If the problem is that the companies are "too big," what are our options? We can't just let them fail, without causing massive collateral damage to the economy. What else can we do? Break up the companies? At what size? Based on the number of employees? The number of vendors? Annual revenues? Would anyone have suggested, prior to 2005, that GM was "too big?" Is Ford currently "too big?" How do we know which companies actually pose a threat, before it's too late? Who gets to choose which apparently healthy companies get sliced and diced?

    Even if we could look into a crystal ball and resolve all these issues, we're back to your other talking point -- that of government "picking winners."

    Another problem is that a constellation of smaller companies doesn't actually solve the issue; all it does is obscure it, and make it harder to fix the damage. For example, the S&L crisis of the 90s wasn't caused by the collapse of a single company, but by almost 750 companies doing the same things, and suffering the same types of collapses. Care to guess how much it cost the taxpayer to clean that one up? $341 billion in 1996 -- or $500 billion, in 2013 dollars.

    TARP basically bailed out a relative handful of companies. Net cost to the taxpayer? $12 billion. And $10 billion of that was GM. So you tell me, which was a more effective bank bailout?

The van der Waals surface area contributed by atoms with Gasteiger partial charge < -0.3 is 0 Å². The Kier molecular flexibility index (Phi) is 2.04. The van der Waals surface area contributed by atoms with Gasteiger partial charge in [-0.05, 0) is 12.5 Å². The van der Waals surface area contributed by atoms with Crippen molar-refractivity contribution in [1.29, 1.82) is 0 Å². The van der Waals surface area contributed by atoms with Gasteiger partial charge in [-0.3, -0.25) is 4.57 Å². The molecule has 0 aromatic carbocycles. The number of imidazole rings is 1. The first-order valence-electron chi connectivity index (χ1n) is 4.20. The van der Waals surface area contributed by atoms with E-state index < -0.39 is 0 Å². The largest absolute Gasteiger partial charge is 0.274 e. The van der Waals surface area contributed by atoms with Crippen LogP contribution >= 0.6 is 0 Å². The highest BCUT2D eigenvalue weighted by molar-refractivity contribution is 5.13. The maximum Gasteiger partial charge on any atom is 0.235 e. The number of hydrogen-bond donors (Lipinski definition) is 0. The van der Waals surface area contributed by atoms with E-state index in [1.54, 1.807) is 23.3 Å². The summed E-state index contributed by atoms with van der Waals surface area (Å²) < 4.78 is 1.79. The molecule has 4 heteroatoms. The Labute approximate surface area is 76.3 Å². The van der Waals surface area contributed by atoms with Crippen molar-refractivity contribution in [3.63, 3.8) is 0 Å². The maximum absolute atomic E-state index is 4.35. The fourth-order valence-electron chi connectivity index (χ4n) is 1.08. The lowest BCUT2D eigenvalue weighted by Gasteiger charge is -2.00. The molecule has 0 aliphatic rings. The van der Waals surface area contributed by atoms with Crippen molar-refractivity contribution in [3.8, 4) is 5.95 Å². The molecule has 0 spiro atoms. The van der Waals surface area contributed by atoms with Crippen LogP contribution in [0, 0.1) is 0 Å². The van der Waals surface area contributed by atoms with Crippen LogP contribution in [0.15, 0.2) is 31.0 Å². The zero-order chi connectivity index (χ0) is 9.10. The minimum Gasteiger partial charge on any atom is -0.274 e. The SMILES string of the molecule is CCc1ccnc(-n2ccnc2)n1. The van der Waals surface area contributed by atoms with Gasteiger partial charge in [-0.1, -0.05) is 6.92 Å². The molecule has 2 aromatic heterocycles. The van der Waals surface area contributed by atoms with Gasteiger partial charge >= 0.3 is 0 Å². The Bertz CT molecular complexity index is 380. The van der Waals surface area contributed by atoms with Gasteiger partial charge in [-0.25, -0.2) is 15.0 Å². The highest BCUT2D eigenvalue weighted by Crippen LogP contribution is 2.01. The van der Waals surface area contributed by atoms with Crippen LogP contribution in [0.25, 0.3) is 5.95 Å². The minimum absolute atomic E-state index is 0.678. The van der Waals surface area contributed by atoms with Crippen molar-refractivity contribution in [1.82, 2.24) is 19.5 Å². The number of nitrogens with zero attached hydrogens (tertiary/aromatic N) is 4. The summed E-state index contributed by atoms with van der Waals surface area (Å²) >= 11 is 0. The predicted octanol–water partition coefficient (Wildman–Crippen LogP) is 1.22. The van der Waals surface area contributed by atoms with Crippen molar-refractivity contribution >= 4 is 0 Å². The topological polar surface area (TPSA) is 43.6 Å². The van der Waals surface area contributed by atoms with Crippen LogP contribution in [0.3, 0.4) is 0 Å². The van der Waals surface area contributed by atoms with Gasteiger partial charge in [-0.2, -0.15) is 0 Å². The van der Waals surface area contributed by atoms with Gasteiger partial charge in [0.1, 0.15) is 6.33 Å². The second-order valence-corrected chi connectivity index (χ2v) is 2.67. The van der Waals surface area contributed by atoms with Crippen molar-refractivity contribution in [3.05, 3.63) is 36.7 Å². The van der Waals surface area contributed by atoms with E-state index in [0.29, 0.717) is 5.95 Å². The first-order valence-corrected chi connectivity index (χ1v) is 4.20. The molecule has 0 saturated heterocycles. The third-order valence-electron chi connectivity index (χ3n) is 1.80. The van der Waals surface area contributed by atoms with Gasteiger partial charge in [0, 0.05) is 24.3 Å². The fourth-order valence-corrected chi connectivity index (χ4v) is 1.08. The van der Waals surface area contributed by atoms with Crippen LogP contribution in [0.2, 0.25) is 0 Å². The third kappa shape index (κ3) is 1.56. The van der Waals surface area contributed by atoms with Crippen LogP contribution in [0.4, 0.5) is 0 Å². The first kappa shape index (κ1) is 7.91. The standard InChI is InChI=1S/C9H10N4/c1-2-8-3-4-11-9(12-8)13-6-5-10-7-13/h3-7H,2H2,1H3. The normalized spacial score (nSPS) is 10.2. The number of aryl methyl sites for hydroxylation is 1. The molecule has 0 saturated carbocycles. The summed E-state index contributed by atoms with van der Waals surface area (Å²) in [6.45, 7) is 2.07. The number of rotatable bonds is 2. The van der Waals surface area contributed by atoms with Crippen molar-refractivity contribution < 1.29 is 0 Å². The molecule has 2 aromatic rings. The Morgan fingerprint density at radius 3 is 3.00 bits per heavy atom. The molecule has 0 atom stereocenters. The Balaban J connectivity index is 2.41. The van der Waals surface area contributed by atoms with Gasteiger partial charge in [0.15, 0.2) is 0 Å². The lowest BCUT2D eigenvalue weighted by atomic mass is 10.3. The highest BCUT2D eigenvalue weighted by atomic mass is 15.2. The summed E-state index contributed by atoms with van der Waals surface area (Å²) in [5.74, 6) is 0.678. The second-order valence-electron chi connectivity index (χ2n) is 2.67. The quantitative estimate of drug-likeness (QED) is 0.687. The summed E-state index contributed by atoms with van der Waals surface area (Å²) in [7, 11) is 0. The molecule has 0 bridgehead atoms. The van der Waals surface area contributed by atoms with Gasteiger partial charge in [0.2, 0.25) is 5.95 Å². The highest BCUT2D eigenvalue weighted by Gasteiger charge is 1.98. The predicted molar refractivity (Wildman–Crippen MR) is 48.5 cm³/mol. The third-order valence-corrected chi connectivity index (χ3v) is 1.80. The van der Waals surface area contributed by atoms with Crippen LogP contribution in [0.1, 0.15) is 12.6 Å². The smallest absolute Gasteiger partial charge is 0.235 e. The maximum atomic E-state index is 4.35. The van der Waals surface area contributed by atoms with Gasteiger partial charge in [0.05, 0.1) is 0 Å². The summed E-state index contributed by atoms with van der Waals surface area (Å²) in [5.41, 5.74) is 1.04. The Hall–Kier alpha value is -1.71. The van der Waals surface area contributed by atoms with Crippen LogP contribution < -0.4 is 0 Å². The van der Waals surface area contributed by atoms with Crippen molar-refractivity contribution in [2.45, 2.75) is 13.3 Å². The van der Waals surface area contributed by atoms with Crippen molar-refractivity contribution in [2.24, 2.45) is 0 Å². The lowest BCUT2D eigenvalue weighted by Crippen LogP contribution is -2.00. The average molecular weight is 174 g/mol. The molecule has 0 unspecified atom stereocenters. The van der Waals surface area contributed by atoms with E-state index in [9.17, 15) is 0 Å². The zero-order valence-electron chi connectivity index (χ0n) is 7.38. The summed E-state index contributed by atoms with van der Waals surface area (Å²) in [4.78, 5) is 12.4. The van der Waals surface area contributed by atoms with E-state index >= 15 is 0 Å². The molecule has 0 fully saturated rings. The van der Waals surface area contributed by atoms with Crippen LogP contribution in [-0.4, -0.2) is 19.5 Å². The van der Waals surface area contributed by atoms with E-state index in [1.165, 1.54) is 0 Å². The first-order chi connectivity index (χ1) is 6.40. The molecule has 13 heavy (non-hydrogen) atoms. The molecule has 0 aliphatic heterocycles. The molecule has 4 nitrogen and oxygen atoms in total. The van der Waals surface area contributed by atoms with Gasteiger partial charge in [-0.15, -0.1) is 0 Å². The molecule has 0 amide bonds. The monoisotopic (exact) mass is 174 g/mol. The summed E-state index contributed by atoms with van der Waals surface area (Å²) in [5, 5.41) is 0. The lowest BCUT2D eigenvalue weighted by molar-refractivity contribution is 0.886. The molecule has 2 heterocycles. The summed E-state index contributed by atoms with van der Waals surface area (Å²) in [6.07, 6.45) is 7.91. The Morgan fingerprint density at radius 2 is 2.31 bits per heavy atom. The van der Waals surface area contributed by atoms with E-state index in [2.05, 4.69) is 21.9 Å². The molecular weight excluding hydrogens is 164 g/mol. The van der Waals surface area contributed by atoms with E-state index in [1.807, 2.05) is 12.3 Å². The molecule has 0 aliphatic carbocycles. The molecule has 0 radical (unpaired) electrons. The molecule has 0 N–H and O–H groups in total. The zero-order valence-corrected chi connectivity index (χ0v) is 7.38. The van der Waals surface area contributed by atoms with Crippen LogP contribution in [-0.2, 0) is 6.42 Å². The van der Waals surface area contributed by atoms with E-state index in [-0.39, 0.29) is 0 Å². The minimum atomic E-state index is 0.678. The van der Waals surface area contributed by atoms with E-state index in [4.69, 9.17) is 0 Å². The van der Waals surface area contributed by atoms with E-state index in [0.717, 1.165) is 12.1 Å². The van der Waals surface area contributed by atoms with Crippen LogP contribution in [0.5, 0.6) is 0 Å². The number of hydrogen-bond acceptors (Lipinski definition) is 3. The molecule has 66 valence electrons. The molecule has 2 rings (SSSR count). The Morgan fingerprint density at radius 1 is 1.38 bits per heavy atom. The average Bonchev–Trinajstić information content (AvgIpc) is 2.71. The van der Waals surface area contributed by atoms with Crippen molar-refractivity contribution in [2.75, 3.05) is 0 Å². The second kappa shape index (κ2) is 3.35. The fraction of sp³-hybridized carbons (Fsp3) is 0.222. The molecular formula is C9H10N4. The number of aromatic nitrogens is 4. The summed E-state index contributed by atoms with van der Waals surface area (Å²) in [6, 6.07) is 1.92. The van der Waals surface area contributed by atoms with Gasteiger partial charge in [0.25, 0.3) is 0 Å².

In addition, uttering a slogan doesn't change the fact that if GM and Chrysler didn't get a bailout, the US auto industry would've been totally ****ed.
    That's what bankruptcy is for. There would have been buyers at some price, and auto manufacturing would have continued.
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    Re: US Lost Ten Billion Dollars on GM Bailout

    Quote Originally Posted by Visbek View Post
    Yeah, that conservative talking point doesn't work either.

    If the problem is that the companies are "too big," what are our options? We can't just let them fail, without causing massive collateral damage to the economy. What else can we do? Break up the companies? At what size? Based on the number of employees? The number of vendors? Annual revenues? Would anyone have suggested, prior to 2005, that GM was "too big?" Is Ford currently "too big?" How do we know which companies actually pose a threat, before it's too late? Who gets to choose which apparently healthy companies get sliced and diced?